Reply-To: "Kevin Aylward"
From: "Kevin Aylward"
References: <email@example.com> <01c2b41a$cafe2d80$a893eb41@stupidwin95>
Subject: Re: To C or not to C
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Date: Sun, 5 Jan 2003 16:41:49 -0000
NNTP-Posting-Date: Sun, 05 Jan 2003 16:41:56 GMT
D Poinsett wrote:
> Hi Kevin,
> "Kevin Aylward" wrote in message
>> The idea of not using floating point for certain types of
>> mathematical software, e.g. spice, mathcad etc is plain daft.
>> Indeed, you want higher levels mathematical constructions, e.g. a
>> class for complex numbers to further reduce the details of routine
>> multiplication and division. There is simple far to much going in in
>> these types of programs to bother pissing about with something as
>> basic as what a number is.
> With the luxury of large memory and computational resources, you are
> spot on right. In fact, some projects demand those kind of resources.
> For smaller projects, especially embedded designs, those resources
> would be inappropriate. In many cases, I could not afford the power
> consumption budget let alone physical size and cost of anything but a
> small 8-bit device. When speed and code-size resources are limited,
> the choice of math routines can become an important consideration.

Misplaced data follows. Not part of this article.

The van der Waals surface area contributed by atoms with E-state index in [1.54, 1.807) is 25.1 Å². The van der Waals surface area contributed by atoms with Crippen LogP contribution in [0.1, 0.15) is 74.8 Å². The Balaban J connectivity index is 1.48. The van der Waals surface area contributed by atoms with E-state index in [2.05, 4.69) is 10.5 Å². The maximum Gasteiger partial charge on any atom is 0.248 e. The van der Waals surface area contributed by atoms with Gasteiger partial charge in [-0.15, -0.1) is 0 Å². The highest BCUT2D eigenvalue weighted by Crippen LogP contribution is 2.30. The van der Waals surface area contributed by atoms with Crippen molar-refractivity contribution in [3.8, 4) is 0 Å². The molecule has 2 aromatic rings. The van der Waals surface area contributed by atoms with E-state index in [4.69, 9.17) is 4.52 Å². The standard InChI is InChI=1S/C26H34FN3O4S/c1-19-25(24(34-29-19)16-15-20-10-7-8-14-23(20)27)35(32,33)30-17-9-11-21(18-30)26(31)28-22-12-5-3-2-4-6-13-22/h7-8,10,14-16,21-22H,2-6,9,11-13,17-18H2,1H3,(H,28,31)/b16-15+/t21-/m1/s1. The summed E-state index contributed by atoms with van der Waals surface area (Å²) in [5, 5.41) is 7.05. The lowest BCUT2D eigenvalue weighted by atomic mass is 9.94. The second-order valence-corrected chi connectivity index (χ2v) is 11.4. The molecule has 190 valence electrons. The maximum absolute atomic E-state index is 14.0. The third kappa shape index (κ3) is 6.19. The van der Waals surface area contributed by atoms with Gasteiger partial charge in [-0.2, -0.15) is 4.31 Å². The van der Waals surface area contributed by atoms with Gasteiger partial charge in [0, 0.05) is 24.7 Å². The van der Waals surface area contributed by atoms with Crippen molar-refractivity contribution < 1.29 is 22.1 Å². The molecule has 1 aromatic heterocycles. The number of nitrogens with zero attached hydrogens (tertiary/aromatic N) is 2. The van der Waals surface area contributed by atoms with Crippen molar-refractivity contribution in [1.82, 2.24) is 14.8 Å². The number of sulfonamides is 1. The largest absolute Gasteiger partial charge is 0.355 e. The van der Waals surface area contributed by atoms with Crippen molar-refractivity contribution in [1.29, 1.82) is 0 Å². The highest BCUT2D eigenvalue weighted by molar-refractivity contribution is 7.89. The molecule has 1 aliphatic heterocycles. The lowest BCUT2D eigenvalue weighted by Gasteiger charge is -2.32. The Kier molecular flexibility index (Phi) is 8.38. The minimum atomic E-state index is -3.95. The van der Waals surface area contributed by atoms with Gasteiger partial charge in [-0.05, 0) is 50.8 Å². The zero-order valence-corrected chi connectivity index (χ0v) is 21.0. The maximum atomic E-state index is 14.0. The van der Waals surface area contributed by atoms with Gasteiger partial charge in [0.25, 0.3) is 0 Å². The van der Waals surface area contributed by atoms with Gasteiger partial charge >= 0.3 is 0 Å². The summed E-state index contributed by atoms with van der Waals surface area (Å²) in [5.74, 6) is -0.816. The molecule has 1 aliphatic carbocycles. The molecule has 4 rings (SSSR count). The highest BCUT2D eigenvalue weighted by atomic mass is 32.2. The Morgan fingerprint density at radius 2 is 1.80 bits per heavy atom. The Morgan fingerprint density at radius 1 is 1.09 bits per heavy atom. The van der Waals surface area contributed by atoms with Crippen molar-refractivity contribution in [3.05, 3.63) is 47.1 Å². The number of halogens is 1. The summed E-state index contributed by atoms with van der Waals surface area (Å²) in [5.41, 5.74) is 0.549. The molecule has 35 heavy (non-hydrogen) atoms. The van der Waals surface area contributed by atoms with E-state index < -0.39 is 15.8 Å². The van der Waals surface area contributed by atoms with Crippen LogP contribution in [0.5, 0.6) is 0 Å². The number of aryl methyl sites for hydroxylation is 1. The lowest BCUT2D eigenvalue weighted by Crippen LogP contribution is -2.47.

I agree, its horses for courses, but I would probably try and change the
course so that C/C++ could be used. One reason is that for every person
who can do asm, there are probably 10-100 times as many who can do C.
I would agree that the distinction is not really between embedded verses
say, Windows or Unix applications, as there are large numbers of
embedded applications where 100k to 1Meg+ code sizes are the norm. Its
the size of the project that matters. I would say that most projects
nowadays are the big, difficult ones, all the easy ones have been done,
well part from yet again another washing machine comtroller, but who
wants to do them:-)
For me personally, I simply would not want to be involved in a project
where you could only use 1k of RAM. Maybe some might get a kick from
fitting it all in, but realistically, I don't see that there's any real
meaty technical challenge to get ones teeth into with such constraints.
I find it much nicer to be working on systems where you don't have to
worry about the lower level mundane details. There is a lot more
interesting stuff going on, imo.
SuperSpice, a very affordable Mixed-Mode
Windows Simulator with Schematic Capture,
Waveform Display, FFT's and Filter Design.